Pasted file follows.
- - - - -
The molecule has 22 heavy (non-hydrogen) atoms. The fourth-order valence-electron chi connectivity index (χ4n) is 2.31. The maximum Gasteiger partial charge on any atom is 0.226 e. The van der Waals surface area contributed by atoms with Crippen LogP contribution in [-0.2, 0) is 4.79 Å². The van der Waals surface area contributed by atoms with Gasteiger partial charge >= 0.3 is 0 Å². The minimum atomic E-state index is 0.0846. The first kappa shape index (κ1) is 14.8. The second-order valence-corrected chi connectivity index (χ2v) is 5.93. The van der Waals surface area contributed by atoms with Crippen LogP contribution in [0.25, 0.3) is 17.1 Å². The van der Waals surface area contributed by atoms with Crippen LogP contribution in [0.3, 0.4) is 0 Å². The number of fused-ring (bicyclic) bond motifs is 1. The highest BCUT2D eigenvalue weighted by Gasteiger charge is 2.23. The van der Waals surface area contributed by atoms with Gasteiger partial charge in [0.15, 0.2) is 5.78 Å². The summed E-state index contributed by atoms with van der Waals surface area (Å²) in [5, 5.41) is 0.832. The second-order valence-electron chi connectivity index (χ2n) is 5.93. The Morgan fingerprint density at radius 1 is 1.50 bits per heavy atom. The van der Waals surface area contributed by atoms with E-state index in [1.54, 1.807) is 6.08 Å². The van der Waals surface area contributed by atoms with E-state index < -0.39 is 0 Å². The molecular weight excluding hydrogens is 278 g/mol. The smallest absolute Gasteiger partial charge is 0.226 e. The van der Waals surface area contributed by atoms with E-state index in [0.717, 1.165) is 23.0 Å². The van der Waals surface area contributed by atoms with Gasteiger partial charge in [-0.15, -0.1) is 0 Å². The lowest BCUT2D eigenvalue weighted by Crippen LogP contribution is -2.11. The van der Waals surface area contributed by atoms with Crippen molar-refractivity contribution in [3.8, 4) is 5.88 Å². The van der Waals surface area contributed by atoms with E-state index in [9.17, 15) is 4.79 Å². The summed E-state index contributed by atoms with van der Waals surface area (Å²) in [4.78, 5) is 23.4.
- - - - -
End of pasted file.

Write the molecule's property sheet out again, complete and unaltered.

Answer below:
The molecule has 22 heavy (non-hydrogen) atoms. The fourth-order valence-electron chi connectivity index (χ4n) is 2.31. The maximum Gasteiger partial charge on any atom is 0.226 e. The van der Waals surface area contributed by atoms with Crippen LogP contribution in [-0.2, 0) is 4.79 Å². The van der Waals surface area contributed by atoms with Gasteiger partial charge >= 0.3 is 0 Å². The minimum atomic E-state index is 0.0846. The first kappa shape index (κ1) is 14.8. The second-order valence-corrected chi connectivity index (χ2v) is 5.93. The van der Waals surface area contributed by atoms with Crippen LogP contribution in [0.25, 0.3) is 17.1 Å². The van der Waals surface area contributed by atoms with Crippen LogP contribution in [0.3, 0.4) is 0 Å². The number of fused-ring (bicyclic) bond motifs is 1. The highest BCUT2D eigenvalue weighted by Gasteiger charge is 2.23. The van der Waals surface area contributed by atoms with Gasteiger partial charge in [0.15, 0.2) is 5.78 Å². The summed E-state index contributed by atoms with van der Waals surface area (Å²) in [5, 5.41) is 0.832. The second-order valence-electron chi connectivity index (χ2n) is 5.93. The Morgan fingerprint density at radius 1 is 1.50 bits per heavy atom. The van der Waals surface area contributed by atoms with E-state index in [1.54, 1.807) is 6.08 Å². The van der Waals surface area contributed by atoms with E-state index < -0.39 is 0 Å². The molecular weight excluding hydrogens is 278 g/mol. The smallest absolute Gasteiger partial charge is 0.226 e. The van der Waals surface area contributed by atoms with E-state index in [0.717, 1.165) is 23.0 Å². The van der Waals surface area contributed by atoms with Gasteiger partial charge in [-0.15, -0.1) is 0 Å². The lowest BCUT2D eigenvalue weighted by Crippen LogP contribution is -2.11. The van der Waals surface area contributed by atoms with Crippen molar-refractivity contribution in [3.8, 4) is 5.88 Å². The van der Waals surface area contributed by atoms with E-state index in [9.17, 15) is 4.79 Å². The summed E-state index contributed by atoms with van der Waals surface area (Å²) in [4.78, 5) is 23.4.